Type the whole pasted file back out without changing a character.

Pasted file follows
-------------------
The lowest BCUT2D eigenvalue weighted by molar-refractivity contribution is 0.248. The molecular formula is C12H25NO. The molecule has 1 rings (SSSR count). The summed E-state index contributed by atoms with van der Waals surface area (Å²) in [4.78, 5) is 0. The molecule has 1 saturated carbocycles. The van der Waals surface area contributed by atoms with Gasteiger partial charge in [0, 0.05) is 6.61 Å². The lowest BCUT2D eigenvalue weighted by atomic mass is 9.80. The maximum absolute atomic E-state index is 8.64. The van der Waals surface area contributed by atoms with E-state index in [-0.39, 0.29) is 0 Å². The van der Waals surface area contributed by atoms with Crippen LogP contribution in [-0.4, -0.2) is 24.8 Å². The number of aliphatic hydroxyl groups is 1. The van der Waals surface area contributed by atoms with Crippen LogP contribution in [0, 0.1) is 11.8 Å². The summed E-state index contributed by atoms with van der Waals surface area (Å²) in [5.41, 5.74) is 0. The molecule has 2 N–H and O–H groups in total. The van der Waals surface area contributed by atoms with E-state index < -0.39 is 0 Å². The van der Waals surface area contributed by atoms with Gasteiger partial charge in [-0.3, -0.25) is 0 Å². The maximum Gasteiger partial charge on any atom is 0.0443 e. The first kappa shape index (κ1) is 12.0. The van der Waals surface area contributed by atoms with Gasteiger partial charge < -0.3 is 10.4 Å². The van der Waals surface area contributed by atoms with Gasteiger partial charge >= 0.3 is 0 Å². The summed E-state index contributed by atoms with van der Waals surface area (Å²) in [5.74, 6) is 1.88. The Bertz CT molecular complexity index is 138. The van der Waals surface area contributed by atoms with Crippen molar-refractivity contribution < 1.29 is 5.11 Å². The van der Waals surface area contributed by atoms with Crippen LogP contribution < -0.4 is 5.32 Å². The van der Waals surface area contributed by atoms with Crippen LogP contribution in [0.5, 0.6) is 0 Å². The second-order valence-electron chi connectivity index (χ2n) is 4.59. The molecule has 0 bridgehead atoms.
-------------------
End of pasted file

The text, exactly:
The lowest BCUT2D eigenvalue weighted by molar-refractivity contribution is 0.248. The molecular formula is C12H25NO. The molecule has 1 rings (SSSR count). The summed E-state index contributed by atoms with van der Waals surface area (Å²) in [4.78, 5) is 0. The molecule has 1 saturated carbocycles. The van der Waals surface area contributed by atoms with Gasteiger partial charge in [0, 0.05) is 6.61 Å². The lowest BCUT2D eigenvalue weighted by atomic mass is 9.80. The maximum absolute atomic E-state index is 8.64. The van der Waals surface area contributed by atoms with E-state index in [-0.39, 0.29) is 0 Å². The van der Waals surface area contributed by atoms with Crippen LogP contribution in [-0.4, -0.2) is 24.8 Å². The number of aliphatic hydroxyl groups is 1. The van der Waals surface area contributed by atoms with Crippen LogP contribution in [0, 0.1) is 11.8 Å². The summed E-state index contributed by atoms with van der Waals surface area (Å²) in [5.41, 5.74) is 0. The molecule has 2 N–H and O–H groups in total. The van der Waals surface area contributed by atoms with E-state index < -0.39 is 0 Å². The van der Waals surface area contributed by atoms with Gasteiger partial charge in [-0.3, -0.25) is 0 Å². The maximum Gasteiger partial charge on any atom is 0.0443 e. The first kappa shape index (κ1) is 12.0. The van der Waals surface area contributed by atoms with Gasteiger partial charge < -0.3 is 10.4 Å². The van der Waals surface area contributed by atoms with Gasteiger partial charge >= 0.3 is 0 Å². The summed E-state index contributed by atoms with van der Waals surface area (Å²) in [5.74, 6) is 1.88. The Bertz CT molecular complexity index is 138. The van der Waals surface area contributed by atoms with Crippen molar-refractivity contribution < 1.29 is 5.11 Å². The van der Waals surface area contributed by atoms with Crippen LogP contribution < -0.4 is 5.32 Å². The van der Waals surface area contributed by atoms with Crippen LogP contribution in [0.5, 0.6) is 0 Å². The second-order valence-electron chi connectivity index (χ2n) is 4.59. The molecule has 0 bridgehead atoms.